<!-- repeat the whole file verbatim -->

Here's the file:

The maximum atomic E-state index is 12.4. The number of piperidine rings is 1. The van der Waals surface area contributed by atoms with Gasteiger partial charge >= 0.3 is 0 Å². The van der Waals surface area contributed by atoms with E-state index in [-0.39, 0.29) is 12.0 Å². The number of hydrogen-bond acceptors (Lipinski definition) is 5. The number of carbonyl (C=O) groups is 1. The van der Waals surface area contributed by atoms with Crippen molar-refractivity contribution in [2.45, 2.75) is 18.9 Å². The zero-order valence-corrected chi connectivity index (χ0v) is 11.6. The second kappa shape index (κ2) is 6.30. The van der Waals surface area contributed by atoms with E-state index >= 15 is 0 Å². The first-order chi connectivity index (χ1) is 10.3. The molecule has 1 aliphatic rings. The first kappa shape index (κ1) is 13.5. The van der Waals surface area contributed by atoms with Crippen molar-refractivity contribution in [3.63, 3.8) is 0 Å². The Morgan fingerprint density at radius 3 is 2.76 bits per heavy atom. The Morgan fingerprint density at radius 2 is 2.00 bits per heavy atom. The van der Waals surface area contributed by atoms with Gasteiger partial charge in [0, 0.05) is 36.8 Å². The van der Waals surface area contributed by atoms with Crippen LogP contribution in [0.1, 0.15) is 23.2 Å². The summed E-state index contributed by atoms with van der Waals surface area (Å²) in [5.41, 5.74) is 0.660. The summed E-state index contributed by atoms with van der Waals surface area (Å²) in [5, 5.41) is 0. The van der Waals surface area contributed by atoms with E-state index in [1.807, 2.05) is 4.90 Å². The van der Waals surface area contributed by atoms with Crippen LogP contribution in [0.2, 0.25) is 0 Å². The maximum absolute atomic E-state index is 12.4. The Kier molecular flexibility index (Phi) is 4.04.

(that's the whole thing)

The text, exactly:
The maximum atomic E-state index is 12.4. The number of piperidine rings is 1. The van der Waals surface area contributed by atoms with Gasteiger partial charge >= 0.3 is 0 Å². The van der Waals surface area contributed by atoms with E-state index in [-0.39, 0.29) is 12.0 Å². The number of hydrogen-bond acceptors (Lipinski definition) is 5. The number of carbonyl (C=O) groups is 1. The van der Waals surface area contributed by atoms with Crippen molar-refractivity contribution in [2.45, 2.75) is 18.9 Å². The zero-order valence-corrected chi connectivity index (χ0v) is 11.6. The second kappa shape index (κ2) is 6.30. The van der Waals surface area contributed by atoms with E-state index >= 15 is 0 Å². The first-order chi connectivity index (χ1) is 10.3. The molecule has 1 aliphatic rings. The first kappa shape index (κ1) is 13.5. The van der Waals surface area contributed by atoms with Crippen molar-refractivity contribution in [3.63, 3.8) is 0 Å². The Morgan fingerprint density at radius 3 is 2.76 bits per heavy atom. The Morgan fingerprint density at radius 2 is 2.00 bits per heavy atom. The van der Waals surface area contributed by atoms with Gasteiger partial charge in [0, 0.05) is 36.8 Å². The van der Waals surface area contributed by atoms with Crippen LogP contribution in [0.1, 0.15) is 23.2 Å². The summed E-state index contributed by atoms with van der Waals surface area (Å²) in [5.41, 5.74) is 0.660. The summed E-state index contributed by atoms with van der Waals surface area (Å²) in [5, 5.41) is 0. The van der Waals surface area contributed by atoms with E-state index in [1.807, 2.05) is 4.90 Å². The van der Waals surface area contributed by atoms with Crippen LogP contribution in [0.2, 0.25) is 0 Å². The maximum absolute atomic E-state index is 12.4. The Kier molecular flexibility index (Phi) is 4.04.